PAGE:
In some sense, this has always existed. When a police officer is killed in the line of duty, the Policy family is there for all to see. When a soldier is killed when fighting, so too does the military family.
I was reminded of this not that long ago when my friend Ian Carlson died (cancer) and as the Tweed Heads SES Controller and holder of the SES Commissioner's Medal, his funeral had a huge number of the SES family, many of whom had travelled great distances.
These types of funerals are the exception, most of us don't died under such extreme circumstances through military action, police shooting or Community Service, rather our funerals traditionally are family based with a smattering of church, work, sport and social functionary colleagues.
Today's family however can be very different. Many estranged family members no longer consider it appropriate or encumbered to attend the funeral of someone they barely knew or who through circumstances beyond their control, ostracised them.
The nature of family relationships today is very different. Go ask a Centrelink staffer. They are the ones who have to somehow hang the pieces together from marriage / defacto relationships as to which children from whatever relationship, are entitled to what.
Go ask a judge in divorce and defacto separation settlement cases as to who are dependents and who are not. Ask those lawyers who specialise in 'Will' disputes as to where the bodies (excuse the pun) lie in such cases. My eldest daughter is a lawyer who specialises in this area of the law. The judicial decisions are based on working it all out. A good lawyer is essential.
As 'Wills' are now days not usually read immediately after the funeral as the period piece television programs lend us to believe, who turns up at the funeral is neither here nor there in relation to such perfunctory legal matters.
Who turns up to a funeral today?
The immediate family and a splattering of past family members
If a Christian funeral, the church family is engaged
The work family will more than likely attend
The sport family
Social network families
What therefore are these other families? Recently I was part of a family funeral, my brother-in-law died from a stroke, he was 58. Four family groups attended his service and then only immediate family the grave side. .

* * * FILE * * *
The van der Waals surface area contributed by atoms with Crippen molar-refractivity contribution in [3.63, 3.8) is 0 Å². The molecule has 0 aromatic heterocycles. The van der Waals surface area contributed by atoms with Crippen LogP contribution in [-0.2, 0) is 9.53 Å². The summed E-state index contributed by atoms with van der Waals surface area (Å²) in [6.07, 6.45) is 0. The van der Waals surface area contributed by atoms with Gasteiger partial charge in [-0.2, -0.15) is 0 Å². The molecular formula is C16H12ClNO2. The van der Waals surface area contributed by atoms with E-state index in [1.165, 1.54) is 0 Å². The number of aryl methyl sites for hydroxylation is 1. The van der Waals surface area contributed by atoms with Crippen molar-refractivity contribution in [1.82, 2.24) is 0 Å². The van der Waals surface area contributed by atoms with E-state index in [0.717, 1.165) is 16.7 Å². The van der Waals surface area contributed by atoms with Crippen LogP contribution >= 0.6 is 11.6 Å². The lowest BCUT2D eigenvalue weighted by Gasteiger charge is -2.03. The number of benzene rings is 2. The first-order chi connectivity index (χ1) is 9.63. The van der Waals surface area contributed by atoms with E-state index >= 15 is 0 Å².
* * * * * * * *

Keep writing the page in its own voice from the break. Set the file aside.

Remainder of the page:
John was a Christian and the funeral was conducted in his local worship place, an Anglican community in Canberra. Many of the congregation members were there.
There was his work community. He was a guide at the National War Memorial and so a friend and work colleague spoke of his esteem within that community.
There was his sporting ties and someone from that community spoke and there were people from that family.
Then there was family – family members travelled from Adelaide and Queensland to Canberra to celebrate his life with these newer family members.
But sadly, for many funerals today, it is these newer family members make up the bulk of those attending funerals. They are the new family. It is they who knew the person best. Is they they who reveal his character. It is they who reveal something of his heart and his soul.
Christian Churches today have a remarkable ministry to this 'lost generation' of blood family members and to this newer form of family in their one-off opportunity during a funeral service. Such paradigm shifts within a culture are open doors for ministry into the lives of searching individuals who are asking – is this my lot when I die?
Dr Mark Tronson is a Baptist minister (retired) who served as the Australian cricket team chaplain for 17 years (2000 ret) and established Life After Cricket in 2001. He was recognised by the Olympic Ministry Medal in 2009 presented by Carl Lewis Olympian of the Century. He has written 24 books, and enjoys writing. He is married to Delma, with four adult children and grand-children.
Mark Tronson's archive of articles can be viewed at